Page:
Boston’s human services chief Felix G. Arroyo placed on paid leave
Felix G. Arroyo, the city’s chief of human services, was placed on paid administrative leave pending an internal investigation, Mayor Martin J. Walsh’s press office confirmed Monday.
Walsh did not provide details about the investigation — such as the nature of the probe or when Arroyo was placed on leave — when asked about the matter after an appearance at an event at Faneuil Hall.
“No comment,’’ he said repeatedly and walked away.
A spokesman for the Boston Police Department said police were not aware of a criminal investigation.
Arroyo, 38, of Jamaica Plain, did not respond to repeated phone calls and text messages for comment on Sunday and Monday. However, a statement released to the Globe Monday evening on his behalf extolled Arroyo as a respected community leader and dedicated public servant who spent his career opening doors for those who are often overlooked.
“Chief Arroyo has yet to learn the specific allegations being lodged against him. He is eager to learn the specifics of these allegations and fully cooperate with the city,’’ said the statement by Colette A.M. Phillips of Colette Phillips Communications Inc. “Chief Arroyo looks forward to returning to work so that he can continue to serve the residents of Boston.”
Arroyo’s suspension, just weeks before the Sept. 26 mayoral preliminary election, could be an embarrassment for Walsh, who is running for reelection.
Arroyo was Walsh’s first Cabinet pick; Walsh named Arroyo chief of health and human services the weekend before he was sworn in as mayor in January 2014.
“Felix brings a wealth of knowledge and city of Boston experience to my administration,” Walsh said in a statement at the time. “Felix knows how to bring people together and work collaboratively. He values and understands the importance of directly addressing the needs of Boston’s most vulnerable residents, and he will have a huge impact on our city in this role.”
Arroyo said, at the time, that he was excited to be part of the administration.
In his Cabinet role, Arroyo oversees seven departments: Boston Centers for Youth & Families; Veterans Services; the Disabilities Commission; Fair Housing and Equity; Immigrant Advancement; the Public Health Commission; and Recovery Services.
Around City Hall, Arroyo is beloved by some among his staff, but described by others as immature and ill-prepared for his critical city role.
He is the first of Walsh’s cabinet chiefs — but the third top-ranking city official — to be placed on leave since the mayor took office. The city’s tourism chief, Kenneth Brissette, and the head of intergovernmental affairs, Timothy Sullivan, have been accused of pressuring the Boston Calling music festival to hire union workers and are facing federal extortion charges.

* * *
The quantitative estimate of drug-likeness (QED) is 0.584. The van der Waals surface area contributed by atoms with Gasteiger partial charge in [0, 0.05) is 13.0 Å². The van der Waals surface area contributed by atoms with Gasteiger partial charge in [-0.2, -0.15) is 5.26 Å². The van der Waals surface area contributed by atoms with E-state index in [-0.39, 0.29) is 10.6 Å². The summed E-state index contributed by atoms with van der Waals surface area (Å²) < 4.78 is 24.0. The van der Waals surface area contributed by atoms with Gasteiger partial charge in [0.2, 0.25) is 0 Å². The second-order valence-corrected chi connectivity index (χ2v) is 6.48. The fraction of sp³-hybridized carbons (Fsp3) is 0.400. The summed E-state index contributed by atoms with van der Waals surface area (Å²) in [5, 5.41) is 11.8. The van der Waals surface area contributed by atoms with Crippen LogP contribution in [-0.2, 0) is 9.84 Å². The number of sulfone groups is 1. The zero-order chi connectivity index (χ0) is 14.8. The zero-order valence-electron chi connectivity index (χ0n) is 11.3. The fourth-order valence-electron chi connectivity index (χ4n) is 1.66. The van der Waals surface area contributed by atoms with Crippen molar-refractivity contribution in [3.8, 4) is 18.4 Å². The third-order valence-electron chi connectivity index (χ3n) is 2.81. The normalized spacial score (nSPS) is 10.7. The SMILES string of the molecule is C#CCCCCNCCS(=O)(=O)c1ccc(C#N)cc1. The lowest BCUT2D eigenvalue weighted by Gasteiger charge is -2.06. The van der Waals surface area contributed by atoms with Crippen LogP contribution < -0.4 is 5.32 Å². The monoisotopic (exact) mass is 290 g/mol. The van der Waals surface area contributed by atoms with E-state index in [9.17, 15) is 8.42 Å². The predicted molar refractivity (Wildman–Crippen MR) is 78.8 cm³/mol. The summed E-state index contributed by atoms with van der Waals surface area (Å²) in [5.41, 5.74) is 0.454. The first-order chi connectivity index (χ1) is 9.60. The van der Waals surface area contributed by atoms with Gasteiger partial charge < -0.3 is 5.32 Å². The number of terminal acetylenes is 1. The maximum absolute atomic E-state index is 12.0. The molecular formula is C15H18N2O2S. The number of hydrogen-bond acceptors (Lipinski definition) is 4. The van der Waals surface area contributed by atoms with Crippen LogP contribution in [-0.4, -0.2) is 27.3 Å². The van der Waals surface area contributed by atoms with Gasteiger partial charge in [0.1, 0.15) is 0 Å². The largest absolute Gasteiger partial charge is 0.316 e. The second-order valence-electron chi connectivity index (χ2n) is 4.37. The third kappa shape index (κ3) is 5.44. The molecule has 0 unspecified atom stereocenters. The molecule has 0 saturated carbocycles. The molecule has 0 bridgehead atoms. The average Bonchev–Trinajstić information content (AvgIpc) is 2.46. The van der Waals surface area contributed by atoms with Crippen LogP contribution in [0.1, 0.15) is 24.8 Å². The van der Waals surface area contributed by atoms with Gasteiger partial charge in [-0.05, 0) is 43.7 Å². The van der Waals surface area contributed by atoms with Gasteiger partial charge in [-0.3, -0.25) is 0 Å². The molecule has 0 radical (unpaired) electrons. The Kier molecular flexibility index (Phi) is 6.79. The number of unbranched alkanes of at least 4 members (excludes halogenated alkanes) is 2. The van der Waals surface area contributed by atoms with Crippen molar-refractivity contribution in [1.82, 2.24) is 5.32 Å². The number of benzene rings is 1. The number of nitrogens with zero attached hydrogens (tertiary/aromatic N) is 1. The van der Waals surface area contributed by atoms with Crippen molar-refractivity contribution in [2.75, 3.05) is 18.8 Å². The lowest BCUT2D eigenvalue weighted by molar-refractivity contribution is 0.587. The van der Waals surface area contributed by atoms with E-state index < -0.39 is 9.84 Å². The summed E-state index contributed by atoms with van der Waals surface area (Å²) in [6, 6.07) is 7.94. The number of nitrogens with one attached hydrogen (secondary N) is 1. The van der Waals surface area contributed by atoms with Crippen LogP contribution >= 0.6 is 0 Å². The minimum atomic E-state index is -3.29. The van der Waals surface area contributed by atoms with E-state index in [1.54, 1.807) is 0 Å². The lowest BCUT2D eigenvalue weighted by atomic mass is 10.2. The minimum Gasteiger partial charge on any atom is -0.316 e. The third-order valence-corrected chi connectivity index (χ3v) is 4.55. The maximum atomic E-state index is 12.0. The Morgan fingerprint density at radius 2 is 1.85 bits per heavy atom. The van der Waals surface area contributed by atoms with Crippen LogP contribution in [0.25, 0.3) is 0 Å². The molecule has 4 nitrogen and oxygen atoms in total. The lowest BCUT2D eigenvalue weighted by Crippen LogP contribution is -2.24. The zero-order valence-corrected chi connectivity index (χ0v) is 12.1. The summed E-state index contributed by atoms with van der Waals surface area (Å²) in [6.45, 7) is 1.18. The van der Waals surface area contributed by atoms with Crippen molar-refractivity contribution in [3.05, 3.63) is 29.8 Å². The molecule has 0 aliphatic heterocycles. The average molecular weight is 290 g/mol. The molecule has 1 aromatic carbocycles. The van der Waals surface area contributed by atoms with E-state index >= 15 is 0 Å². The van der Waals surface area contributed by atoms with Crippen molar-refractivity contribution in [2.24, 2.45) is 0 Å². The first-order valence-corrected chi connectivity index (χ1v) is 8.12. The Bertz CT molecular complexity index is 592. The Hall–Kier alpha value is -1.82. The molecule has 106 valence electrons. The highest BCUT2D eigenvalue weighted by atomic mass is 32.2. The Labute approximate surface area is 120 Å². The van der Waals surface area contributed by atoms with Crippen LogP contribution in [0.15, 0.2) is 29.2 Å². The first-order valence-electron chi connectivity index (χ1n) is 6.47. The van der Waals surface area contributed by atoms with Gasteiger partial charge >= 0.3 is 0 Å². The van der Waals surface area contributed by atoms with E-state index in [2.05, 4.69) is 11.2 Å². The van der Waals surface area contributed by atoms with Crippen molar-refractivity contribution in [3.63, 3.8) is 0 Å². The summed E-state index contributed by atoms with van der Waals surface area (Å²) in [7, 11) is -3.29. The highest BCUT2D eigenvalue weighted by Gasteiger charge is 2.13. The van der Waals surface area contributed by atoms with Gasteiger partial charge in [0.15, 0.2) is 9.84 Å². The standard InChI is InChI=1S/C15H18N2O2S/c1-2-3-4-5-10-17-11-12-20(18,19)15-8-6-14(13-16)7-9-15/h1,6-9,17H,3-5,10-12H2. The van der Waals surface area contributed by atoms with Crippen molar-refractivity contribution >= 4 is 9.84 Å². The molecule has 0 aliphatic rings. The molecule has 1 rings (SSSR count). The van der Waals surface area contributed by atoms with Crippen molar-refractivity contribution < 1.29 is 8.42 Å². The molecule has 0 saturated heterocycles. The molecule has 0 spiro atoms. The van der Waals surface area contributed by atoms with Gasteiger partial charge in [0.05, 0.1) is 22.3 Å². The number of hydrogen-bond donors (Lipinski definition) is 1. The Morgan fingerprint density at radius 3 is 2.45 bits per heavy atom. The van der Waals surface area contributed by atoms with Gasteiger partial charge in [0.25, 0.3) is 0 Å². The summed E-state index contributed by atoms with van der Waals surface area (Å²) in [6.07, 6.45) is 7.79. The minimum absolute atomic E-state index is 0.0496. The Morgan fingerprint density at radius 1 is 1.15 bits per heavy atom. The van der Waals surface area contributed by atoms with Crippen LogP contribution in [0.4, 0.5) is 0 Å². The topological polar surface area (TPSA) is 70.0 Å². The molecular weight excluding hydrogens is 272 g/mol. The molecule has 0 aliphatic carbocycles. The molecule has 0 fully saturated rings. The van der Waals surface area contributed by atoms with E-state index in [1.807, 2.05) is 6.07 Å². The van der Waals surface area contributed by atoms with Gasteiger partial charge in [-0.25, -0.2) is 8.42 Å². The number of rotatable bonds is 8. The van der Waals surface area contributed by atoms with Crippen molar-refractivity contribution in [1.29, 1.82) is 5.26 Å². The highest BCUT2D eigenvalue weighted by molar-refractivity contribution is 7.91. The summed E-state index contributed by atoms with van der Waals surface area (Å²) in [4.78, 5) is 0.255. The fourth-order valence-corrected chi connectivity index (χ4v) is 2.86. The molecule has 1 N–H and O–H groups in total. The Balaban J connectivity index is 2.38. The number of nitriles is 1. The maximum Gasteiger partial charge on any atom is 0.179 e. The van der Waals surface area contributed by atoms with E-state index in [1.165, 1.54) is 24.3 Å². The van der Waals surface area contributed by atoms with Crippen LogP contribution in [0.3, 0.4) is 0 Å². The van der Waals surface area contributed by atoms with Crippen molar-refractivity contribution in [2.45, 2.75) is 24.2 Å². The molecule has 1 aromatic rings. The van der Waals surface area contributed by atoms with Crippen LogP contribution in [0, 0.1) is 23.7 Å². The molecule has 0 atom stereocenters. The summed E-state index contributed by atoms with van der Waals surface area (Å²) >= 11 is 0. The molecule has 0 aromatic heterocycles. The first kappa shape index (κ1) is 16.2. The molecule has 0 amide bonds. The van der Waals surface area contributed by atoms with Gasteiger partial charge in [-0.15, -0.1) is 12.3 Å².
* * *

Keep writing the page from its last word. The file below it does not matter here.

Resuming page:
Arroyo, a former citywide councilor first elected in 2009, served as a cochairman of Walsh’s transition team.
He previously worked as an organizer and political director at the Service Employees International Union Local 615 and the New England field director for Healthcare for America Now, a grass-roots coalition.
After being eliminated in the 2013 preliminary mayoral vote, Arroyo was one of three candidates of color whose enthusiastic endorsements of Walsh helped propel him to his eventual victory over City Councilor John R. Connolly.
His father, Felix D. Arroyo, the Suffolk register of probate, has also been embroiled in controversy. The elder Arroyo was suspended with pay in February, and the state’s Trial Courts ordered an independent investigation of the registry earlier this year, following an internal shake-up that brought in a manager from the Essex court system to oversee management of the office.
Felix D. Arroyo has maintained that he was the victim of sabotage by entrenched white court employees who resented his efforts to diversify the staff.
His son’s predicament has sent shock waves throughout Boston and among people who see Felix G. Arroyo as one of the most prominent Puerto Rican leaders in Boston government. Some people interviewed by the Globe likened his scandal to his father’s, who is fighting to keep his job as register of probate.
“It’s hard. I feel bad. I feel sorry for Felix. I feel sorry for the Puerto Rican community. His father [is going through] the same thing,’’ said Antonio Molina, president of the Puerto Rican Veterans Association who said he has known Felix G. Arroyo since he was a boy.
Jaime Rodriguez, who said he is the younger Arroyo’s godfather, said many people have been calling him since the news broke, trying to make sense of what happened.
“I called [Felix] but he didn’t call me back,’’ Rodriguez said. “I called his father, but he said they don’t want to say anything. It’s very hard because he’s a nice guy. . . . He’s a straight shooter.”
Rodriguez said the news is particularly difficult in his community, which has struggled to get Latino representation in government.
“We don’t have too many people in these kinds of positions,’’ he said. “It’s difficult.”